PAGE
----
THURSDAY, Jan. 6, 2011 (HealthDay News) -- A newly published case history highlights the importance of rabies vaccinations for pets and animal shelter workers.
The report details a situation involving a stray dog found in rural Minnesota and taken to a North Dakota animal shelter in March 2010. When it was later learned that the dog had rabies, public health officials began an investigation using animal shelter records and a public notification to identify people and animals who may have had contact with the rabid dog.
As a result, post-exposure rabies vaccine was given to 21 people, including nine animal shelter workers and one volunteer. Because of potential contact with the rabid dog, 36 dogs were euthanized, including some that had been housed with the rabid animal and others that might have been exposed and were not up-to-date on their rabies shots.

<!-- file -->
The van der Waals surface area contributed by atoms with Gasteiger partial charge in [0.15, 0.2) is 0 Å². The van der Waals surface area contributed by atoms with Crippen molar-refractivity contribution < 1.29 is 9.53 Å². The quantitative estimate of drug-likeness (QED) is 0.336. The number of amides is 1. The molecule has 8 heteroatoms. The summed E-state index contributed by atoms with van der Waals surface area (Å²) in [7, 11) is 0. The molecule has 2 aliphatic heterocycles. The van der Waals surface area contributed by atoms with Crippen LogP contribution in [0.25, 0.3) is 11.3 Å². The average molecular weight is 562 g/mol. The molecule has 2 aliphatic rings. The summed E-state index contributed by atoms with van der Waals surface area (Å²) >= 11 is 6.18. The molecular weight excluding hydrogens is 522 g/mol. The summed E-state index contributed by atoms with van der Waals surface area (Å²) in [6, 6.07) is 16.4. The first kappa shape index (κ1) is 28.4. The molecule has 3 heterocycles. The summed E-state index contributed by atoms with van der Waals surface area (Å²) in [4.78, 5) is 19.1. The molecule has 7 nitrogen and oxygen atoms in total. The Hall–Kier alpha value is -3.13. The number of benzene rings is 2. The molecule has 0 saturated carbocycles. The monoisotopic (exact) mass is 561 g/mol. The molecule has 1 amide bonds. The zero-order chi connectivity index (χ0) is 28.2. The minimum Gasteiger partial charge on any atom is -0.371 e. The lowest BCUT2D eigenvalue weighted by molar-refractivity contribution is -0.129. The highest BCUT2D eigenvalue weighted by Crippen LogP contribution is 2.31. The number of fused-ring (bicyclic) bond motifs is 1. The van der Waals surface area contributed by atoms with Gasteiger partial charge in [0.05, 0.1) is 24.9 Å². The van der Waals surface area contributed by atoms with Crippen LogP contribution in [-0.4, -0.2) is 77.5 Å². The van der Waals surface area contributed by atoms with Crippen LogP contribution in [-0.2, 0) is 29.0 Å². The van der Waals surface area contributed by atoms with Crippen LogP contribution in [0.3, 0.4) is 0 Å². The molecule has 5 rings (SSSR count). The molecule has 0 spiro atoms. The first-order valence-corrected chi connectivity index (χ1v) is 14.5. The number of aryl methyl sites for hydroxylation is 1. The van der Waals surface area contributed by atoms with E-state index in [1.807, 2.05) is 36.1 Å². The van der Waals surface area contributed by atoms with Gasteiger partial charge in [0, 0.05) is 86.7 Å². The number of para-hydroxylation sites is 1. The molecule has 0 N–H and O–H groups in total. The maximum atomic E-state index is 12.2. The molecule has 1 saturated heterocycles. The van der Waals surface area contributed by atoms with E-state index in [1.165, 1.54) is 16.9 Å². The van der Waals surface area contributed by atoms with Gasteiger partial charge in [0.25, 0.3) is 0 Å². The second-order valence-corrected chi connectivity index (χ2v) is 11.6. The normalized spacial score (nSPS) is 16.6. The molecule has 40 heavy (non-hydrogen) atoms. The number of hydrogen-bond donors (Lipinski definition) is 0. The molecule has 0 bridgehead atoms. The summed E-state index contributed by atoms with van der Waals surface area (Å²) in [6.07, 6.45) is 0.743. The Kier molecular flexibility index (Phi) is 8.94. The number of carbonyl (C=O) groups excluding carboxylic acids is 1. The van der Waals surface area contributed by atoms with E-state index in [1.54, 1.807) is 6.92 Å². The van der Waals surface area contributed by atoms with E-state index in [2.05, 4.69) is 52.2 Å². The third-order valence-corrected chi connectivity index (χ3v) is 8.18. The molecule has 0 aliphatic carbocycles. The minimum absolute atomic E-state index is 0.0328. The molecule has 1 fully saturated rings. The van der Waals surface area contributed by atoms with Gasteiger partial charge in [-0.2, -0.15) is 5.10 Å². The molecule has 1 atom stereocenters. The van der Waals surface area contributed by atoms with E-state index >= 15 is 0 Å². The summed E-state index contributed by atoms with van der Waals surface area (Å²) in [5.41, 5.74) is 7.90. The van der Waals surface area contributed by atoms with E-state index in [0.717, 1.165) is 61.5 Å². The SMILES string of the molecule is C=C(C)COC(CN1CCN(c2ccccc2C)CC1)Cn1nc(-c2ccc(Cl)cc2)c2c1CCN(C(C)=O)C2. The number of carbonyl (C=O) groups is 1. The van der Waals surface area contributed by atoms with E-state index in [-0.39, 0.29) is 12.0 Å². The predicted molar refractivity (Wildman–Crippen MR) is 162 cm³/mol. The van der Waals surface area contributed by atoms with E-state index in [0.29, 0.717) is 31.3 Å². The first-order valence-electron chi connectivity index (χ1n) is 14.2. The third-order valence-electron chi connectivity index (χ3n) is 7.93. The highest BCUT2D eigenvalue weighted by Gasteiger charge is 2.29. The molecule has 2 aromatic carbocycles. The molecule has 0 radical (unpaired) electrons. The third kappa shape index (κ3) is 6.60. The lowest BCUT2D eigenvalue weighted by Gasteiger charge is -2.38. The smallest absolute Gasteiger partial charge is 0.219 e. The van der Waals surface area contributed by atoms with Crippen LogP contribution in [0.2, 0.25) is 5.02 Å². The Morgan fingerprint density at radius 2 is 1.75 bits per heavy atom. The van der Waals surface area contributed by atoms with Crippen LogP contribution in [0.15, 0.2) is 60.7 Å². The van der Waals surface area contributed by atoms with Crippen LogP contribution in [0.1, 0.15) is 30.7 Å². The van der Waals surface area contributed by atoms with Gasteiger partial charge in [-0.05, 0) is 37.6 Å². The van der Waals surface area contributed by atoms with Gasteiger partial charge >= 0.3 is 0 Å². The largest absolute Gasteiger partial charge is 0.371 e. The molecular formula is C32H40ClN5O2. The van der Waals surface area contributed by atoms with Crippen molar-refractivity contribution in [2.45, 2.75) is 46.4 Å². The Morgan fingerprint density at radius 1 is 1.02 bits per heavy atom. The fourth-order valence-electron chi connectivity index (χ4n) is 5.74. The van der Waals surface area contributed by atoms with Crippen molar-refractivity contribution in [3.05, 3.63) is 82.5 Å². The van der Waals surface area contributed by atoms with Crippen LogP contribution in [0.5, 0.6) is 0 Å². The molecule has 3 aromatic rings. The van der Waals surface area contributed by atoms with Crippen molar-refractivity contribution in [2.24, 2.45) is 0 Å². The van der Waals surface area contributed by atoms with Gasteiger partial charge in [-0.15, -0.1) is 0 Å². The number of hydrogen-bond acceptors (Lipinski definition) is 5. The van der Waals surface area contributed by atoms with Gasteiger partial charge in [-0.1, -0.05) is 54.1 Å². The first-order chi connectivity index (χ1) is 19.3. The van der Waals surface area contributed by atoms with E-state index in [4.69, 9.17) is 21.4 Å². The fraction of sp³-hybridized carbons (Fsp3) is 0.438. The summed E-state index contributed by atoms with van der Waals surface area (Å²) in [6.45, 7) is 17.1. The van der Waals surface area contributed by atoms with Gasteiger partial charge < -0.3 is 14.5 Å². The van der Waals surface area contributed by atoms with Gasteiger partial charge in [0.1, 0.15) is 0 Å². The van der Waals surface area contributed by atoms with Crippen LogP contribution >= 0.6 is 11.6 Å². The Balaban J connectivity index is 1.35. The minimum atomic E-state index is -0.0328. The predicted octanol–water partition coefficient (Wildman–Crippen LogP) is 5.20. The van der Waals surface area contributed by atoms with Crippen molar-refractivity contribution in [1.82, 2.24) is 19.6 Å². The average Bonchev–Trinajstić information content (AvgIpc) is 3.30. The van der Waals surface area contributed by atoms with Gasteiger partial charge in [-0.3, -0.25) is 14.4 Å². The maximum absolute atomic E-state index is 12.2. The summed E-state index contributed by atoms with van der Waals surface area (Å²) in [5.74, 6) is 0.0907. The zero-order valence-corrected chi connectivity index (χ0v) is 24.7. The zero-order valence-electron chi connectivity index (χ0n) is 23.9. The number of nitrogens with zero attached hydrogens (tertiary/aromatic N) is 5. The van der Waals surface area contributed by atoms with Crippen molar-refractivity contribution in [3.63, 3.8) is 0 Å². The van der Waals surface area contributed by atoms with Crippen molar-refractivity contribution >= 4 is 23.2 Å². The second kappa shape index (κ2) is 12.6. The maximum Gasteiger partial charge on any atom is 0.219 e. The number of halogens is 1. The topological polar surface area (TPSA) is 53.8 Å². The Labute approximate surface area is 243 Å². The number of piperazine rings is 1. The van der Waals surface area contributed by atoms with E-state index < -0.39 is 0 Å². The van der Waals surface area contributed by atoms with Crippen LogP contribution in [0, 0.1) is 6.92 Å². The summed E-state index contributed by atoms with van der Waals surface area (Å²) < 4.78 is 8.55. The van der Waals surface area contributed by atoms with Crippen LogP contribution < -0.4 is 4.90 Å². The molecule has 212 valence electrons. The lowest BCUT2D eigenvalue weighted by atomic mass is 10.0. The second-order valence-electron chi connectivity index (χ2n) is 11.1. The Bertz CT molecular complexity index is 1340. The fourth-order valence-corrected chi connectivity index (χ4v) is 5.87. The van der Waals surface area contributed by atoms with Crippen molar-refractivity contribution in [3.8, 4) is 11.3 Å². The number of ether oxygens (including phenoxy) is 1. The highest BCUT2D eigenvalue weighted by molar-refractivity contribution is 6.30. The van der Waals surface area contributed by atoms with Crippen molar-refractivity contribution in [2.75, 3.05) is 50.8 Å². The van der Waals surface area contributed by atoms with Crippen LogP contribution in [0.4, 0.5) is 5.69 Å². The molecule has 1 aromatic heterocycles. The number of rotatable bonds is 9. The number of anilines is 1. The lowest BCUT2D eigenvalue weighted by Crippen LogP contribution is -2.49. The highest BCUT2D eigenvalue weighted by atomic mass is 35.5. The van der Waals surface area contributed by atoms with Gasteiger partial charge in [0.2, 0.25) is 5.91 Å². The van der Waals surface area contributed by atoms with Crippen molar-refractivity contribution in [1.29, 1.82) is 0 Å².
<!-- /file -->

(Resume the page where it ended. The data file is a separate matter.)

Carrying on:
As of December 2010, there had been no reported cases of rabies in any of the humans or dogs included in the investigation.
Rabies is a fatal disease. Animal shelter workers who may come into contact with rabid animals should consider receiving rabies vaccination before starting their duties, the report authors recommended.
In addition, the case report, which appears in the Jan. 7 issue of the Morbidity and Mortality Weekly Report, published by the U.S. Centers for Disease Control and Prevention, emphasizes the importance of giving domestic animals routine rabies vaccinations.
The U.S. Food and Drug Administration outlines how people can protect themselves from rabies.